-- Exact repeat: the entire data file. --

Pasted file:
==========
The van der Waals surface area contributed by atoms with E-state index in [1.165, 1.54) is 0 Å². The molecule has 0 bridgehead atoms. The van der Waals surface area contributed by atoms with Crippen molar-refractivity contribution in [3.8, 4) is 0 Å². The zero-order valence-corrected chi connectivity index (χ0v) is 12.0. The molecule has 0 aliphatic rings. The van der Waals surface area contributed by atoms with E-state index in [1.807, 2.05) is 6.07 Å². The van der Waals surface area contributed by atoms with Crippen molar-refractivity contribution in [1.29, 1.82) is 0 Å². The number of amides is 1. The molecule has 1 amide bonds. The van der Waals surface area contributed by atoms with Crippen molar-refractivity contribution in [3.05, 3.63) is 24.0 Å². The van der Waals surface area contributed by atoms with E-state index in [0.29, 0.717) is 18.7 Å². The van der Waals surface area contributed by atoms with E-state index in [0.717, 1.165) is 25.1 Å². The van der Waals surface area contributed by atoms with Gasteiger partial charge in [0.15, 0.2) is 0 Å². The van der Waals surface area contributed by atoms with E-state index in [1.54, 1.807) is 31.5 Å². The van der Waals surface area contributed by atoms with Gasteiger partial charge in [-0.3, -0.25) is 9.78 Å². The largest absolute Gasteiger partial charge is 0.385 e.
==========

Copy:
The van der Waals surface area contributed by atoms with E-state index in [1.165, 1.54) is 0 Å². The molecule has 0 bridgehead atoms. The van der Waals surface area contributed by atoms with Crippen molar-refractivity contribution in [3.8, 4) is 0 Å². The zero-order valence-corrected chi connectivity index (χ0v) is 12.0. The molecule has 0 aliphatic rings. The van der Waals surface area contributed by atoms with E-state index in [1.807, 2.05) is 6.07 Å². The van der Waals surface area contributed by atoms with Crippen molar-refractivity contribution in [1.29, 1.82) is 0 Å². The number of amides is 1. The molecule has 1 amide bonds. The van der Waals surface area contributed by atoms with Crippen molar-refractivity contribution in [3.05, 3.63) is 24.0 Å². The van der Waals surface area contributed by atoms with E-state index in [0.29, 0.717) is 18.7 Å². The van der Waals surface area contributed by atoms with E-state index in [0.717, 1.165) is 25.1 Å². The van der Waals surface area contributed by atoms with Gasteiger partial charge in [0.15, 0.2) is 0 Å². The van der Waals surface area contributed by atoms with E-state index in [1.54, 1.807) is 31.5 Å². The van der Waals surface area contributed by atoms with Gasteiger partial charge in [-0.3, -0.25) is 9.78 Å². The largest absolute Gasteiger partial charge is 0.385 e.